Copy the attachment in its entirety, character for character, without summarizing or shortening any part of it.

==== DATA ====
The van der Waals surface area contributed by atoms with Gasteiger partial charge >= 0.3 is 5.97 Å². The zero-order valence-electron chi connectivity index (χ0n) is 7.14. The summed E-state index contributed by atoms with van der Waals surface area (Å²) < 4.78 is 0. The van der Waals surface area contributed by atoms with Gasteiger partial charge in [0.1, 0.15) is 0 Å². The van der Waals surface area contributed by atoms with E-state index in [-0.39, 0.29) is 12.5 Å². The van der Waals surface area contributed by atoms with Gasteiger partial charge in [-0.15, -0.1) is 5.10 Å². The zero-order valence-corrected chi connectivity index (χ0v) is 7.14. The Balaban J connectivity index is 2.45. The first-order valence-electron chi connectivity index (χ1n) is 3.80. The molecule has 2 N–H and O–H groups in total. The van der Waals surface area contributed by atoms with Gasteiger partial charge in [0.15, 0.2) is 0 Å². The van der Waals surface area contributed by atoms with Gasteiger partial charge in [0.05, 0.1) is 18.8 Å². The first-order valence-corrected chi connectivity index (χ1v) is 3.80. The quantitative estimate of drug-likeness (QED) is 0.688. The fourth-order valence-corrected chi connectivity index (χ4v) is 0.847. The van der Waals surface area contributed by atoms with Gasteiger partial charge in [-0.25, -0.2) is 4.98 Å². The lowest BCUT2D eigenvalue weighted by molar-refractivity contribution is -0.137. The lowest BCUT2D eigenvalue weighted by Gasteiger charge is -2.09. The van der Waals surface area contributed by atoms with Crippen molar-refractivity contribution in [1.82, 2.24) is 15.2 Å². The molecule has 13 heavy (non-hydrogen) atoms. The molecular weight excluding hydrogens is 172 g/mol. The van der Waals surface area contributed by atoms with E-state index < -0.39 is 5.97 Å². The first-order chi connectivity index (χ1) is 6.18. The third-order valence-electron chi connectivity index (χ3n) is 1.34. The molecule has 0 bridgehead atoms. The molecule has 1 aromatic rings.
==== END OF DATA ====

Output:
The van der Waals surface area contributed by atoms with Gasteiger partial charge >= 0.3 is 5.97 Å². The zero-order valence-electron chi connectivity index (χ0n) is 7.14. The summed E-state index contributed by atoms with van der Waals surface area (Å²) < 4.78 is 0. The van der Waals surface area contributed by atoms with Gasteiger partial charge in [0.1, 0.15) is 0 Å². The van der Waals surface area contributed by atoms with E-state index in [-0.39, 0.29) is 12.5 Å². The van der Waals surface area contributed by atoms with Gasteiger partial charge in [-0.15, -0.1) is 5.10 Å². The zero-order valence-corrected chi connectivity index (χ0v) is 7.14. The Balaban J connectivity index is 2.45. The first-order valence-electron chi connectivity index (χ1n) is 3.80. The molecule has 2 N–H and O–H groups in total. The van der Waals surface area contributed by atoms with Gasteiger partial charge in [0.15, 0.2) is 0 Å². The van der Waals surface area contributed by atoms with Gasteiger partial charge in [0.05, 0.1) is 18.8 Å². The first-order valence-corrected chi connectivity index (χ1v) is 3.80. The quantitative estimate of drug-likeness (QED) is 0.688. The fourth-order valence-corrected chi connectivity index (χ4v) is 0.847. The van der Waals surface area contributed by atoms with Gasteiger partial charge in [-0.25, -0.2) is 4.98 Å². The lowest BCUT2D eigenvalue weighted by molar-refractivity contribution is -0.137. The lowest BCUT2D eigenvalue weighted by Gasteiger charge is -2.09. The van der Waals surface area contributed by atoms with Crippen molar-refractivity contribution in [1.82, 2.24) is 15.2 Å². The molecule has 13 heavy (non-hydrogen) atoms. The molecular weight excluding hydrogens is 172 g/mol. The van der Waals surface area contributed by atoms with E-state index < -0.39 is 5.97 Å². The first-order chi connectivity index (χ1) is 6.18. The third-order valence-electron chi connectivity index (χ3n) is 1.34. The molecule has 0 bridgehead atoms. The molecule has 1 aromatic rings.